I bought the same A3 size BJJ gi which was also my Judo gi size. And needless to say, that did not go too well. I literally looked like I came out of a bad cartoon. Gi was so big, that I could’ve probably fit in there together with my girlfriend. So from then on I’ve been extra careful when choosing the correct size. Even when buying from a physical store I’ve hesitated and have made a couple of trips back to make sure I was making the right choice. Few pointers below on how to get the sizing right the first time.

Try On Different Gi’s

I’ve discovered the best way to get the sizing right is to just try on different gi’s. I mean just politely ask your training partners to try on their gi’s for a moment. Most likely there are plenty of brands to choose from.

There are many different cuts and materials available and not all are created equal. Trying on different gi’s will also help you decide whether the style of the gi is suitable for your body type. Some gi’s have longer sleeves, some are tighter on the waist, some have embossed stitches across the inside of the back (very uncomfortable by the way) and so on.

This of course is not possible if you’re looking to show up to your first class in your new gi. So if you’re in that boat, I suggest you go to your first introduction class in regular gym clothes. Since most BJJ gyms don’t expect you to show up your first few classes with a new gi. And if you’re serious about continuing, then ask a few of the training partners or your Professor (aka coach) for some guidance. You’ll be glad you did!

Competition Ready Gi

This partly goes together with the weight of the gi. Heavier gi’s have more sturdy collars which can be somewhat of an advantage in competitions. They are harder to grip for your opponent, but there is also a weight disadvantage to consider.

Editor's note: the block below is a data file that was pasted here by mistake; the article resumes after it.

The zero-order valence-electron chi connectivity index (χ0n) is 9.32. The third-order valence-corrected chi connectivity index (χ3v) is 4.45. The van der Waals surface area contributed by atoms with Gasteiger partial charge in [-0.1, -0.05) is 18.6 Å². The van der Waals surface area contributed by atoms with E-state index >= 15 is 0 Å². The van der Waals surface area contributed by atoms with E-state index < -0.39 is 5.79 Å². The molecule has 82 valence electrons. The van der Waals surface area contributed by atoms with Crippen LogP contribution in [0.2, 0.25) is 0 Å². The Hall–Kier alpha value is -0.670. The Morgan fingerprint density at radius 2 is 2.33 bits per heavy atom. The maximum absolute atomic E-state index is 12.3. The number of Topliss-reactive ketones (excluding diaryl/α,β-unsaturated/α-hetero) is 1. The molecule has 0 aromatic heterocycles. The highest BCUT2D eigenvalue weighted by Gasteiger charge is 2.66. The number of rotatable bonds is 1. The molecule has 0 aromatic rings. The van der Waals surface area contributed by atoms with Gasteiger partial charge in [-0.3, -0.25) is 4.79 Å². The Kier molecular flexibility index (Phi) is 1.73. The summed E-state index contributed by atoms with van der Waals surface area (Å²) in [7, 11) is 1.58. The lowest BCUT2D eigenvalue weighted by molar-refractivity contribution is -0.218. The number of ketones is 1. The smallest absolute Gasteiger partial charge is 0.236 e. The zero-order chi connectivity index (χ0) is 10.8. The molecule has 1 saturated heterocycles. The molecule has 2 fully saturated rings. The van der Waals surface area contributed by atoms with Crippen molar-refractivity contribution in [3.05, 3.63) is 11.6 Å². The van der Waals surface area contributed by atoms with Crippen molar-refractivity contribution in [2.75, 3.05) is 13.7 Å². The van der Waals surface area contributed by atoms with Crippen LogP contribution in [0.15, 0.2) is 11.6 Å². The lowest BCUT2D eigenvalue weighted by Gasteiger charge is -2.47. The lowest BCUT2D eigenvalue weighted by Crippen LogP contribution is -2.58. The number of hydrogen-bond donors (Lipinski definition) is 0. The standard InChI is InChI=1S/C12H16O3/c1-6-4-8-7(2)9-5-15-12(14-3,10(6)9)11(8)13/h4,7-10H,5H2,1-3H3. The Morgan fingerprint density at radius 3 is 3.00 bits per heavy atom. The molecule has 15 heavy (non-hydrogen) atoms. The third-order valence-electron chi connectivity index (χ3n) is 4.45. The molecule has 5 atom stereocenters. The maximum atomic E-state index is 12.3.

As I used to also compete in wrestling a little it didn’t even cross my mind that in BJJ competitions the weigh in is done with a gi. And sure enough after dieting till I was blue in the face to make weight for my first BJJ tournament, I missed weight by a little. And was placed into a higher weight category. So yet another learning lesson in connection to gi’s. 

There are also IBJJF guidelines for competition gi’s, so be sure to check the manufacturers sales page if you consider competing in the same gi. Main rules are about colors–which may be black, white or blue. No combined colors are allowed. (white top with blue pants, etc.) Also large extravagant patches are not allowed. Although in smaller competitions it’s not so important and you shouldn’t worry about it too much.

Show Some Personality

This might not be everyone’s cup of tea but I like my Jiu-Jitsu gi’s with a little personality. This of course doesn’t mean that you should have your BJJ gi’s decorated like a Russian Christmas tree, but rather some subtle design elements which are easy on the eyes.

Many gray gi’s to choose from these days

I once searched high and low for a gray BJJ gi which turned out to be more difficult than I thought. This was about five years ago and as I’ve discovered now, there are a myriad of grey gi choices on the market these days.

Affiliation patches are another great way to liven up a standard blank gi. Whether it be your gym’s logo or sponsors, these can be a cool way to liven up your gi. Affiliation patches are also mandatory in some BJJ schools.

Don’t Go All Out On Your First Gi

This only applies to people who are just starting out with jujitsu and are looking for their first gi. As I mentioned earlier my first mishap when getting a new BJJ gi was misjudging the gi sizes. But there are other small reasons why you might want to hold back a little on your first gi. 

First that comes to mind is Jiu-Jitsu gi maintenance. If you wash it at a wrong temperature or bleach it you will surely ruin your first BJJ gi. So definitely check the care instructions that come with your Jiu-Jitsu gi. Depending on the brand and material they can vary a little. 

And as per usual, I’ve even managed to go through this process once. Although it was by half accidentally, but still applies here. 

I forgot to leave instructions when asked my girlfriend to help out and wash my gi. Needless to say that endeavor didn’t end well. Gi was clean all right but also two sizes smaller. She had washed it at 90° and on top of that left it in the dryer. Yikes.

Check Online Reviews

Be sure to also check out online reviews. Most reputable shops have a comments section where you’ll most likely find only positive comments, but still get some general info and details about the product. But keep in mind these comments are most likely moderated by the seller.

In Conclusion

While there are many, many other aspects to consider when choosing your first or next BJJ gi. These are my own experiences and hopefully you’ll manage to avoid at least some of the little mishaps I’ve come across. Osu!